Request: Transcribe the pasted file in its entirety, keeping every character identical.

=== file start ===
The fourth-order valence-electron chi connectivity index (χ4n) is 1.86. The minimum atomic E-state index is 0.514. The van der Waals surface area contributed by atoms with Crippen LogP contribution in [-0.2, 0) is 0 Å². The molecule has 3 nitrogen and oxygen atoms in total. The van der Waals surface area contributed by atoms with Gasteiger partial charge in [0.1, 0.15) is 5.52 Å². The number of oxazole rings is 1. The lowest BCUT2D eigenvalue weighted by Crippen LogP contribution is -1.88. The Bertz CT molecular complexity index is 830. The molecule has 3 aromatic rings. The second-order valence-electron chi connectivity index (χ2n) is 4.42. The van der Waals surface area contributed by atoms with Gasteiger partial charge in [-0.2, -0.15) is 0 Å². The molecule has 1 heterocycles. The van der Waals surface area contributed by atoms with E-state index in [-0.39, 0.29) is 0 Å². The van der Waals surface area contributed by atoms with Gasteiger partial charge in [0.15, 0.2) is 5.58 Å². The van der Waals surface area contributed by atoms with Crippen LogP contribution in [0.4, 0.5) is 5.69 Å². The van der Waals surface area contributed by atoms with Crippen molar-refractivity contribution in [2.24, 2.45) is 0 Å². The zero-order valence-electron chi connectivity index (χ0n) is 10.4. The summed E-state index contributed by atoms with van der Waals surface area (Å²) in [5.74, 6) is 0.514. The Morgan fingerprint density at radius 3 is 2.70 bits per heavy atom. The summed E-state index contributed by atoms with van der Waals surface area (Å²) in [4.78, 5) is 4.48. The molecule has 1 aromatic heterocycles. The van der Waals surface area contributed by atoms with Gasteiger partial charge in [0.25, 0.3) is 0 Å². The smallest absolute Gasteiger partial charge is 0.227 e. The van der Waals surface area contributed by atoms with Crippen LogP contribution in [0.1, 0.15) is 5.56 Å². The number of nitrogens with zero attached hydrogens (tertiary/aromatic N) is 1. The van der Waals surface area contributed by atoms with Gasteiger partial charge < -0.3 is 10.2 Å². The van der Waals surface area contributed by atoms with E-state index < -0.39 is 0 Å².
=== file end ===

The fourth-order valence-electron chi connectivity index (χ4n) is 1.86. The minimum atomic E-state index is 0.514. The van der Waals surface area contributed by atoms with Crippen LogP contribution in [-0.2, 0) is 0 Å². The molecule has 3 nitrogen and oxygen atoms in total. The van der Waals surface area contributed by atoms with Gasteiger partial charge in [0.1, 0.15) is 5.52 Å². The number of oxazole rings is 1. The lowest BCUT2D eigenvalue weighted by Crippen LogP contribution is -1.88. The Bertz CT molecular complexity index is 830. The molecule has 3 aromatic rings. The second-order valence-electron chi connectivity index (χ2n) is 4.42. The van der Waals surface area contributed by atoms with Gasteiger partial charge in [-0.2, -0.15) is 0 Å². The molecule has 1 heterocycles. The van der Waals surface area contributed by atoms with E-state index in [-0.39, 0.29) is 0 Å². The van der Waals surface area contributed by atoms with Gasteiger partial charge in [0.15, 0.2) is 5.58 Å². The van der Waals surface area contributed by atoms with Crippen LogP contribution in [0.4, 0.5) is 5.69 Å². The van der Waals surface area contributed by atoms with Crippen molar-refractivity contribution in [2.24, 2.45) is 0 Å². The zero-order valence-electron chi connectivity index (χ0n) is 10.4. The summed E-state index contributed by atoms with van der Waals surface area (Å²) in [5.74, 6) is 0.514. The Morgan fingerprint density at radius 3 is 2.70 bits per heavy atom. The summed E-state index contributed by atoms with van der Waals surface area (Å²) in [4.78, 5) is 4.48. The molecule has 1 aromatic heterocycles. The van der Waals surface area contributed by atoms with Gasteiger partial charge in [0.25, 0.3) is 0 Å². The smallest absolute Gasteiger partial charge is 0.227 e. The van der Waals surface area contributed by atoms with Crippen LogP contribution in [0.1, 0.15) is 5.56 Å². The number of nitrogens with zero attached hydrogens (tertiary/aromatic N) is 1. The van der Waals surface area contributed by atoms with Gasteiger partial charge < -0.3 is 10.2 Å². The van der Waals surface area contributed by atoms with E-state index < -0.39 is 0 Å².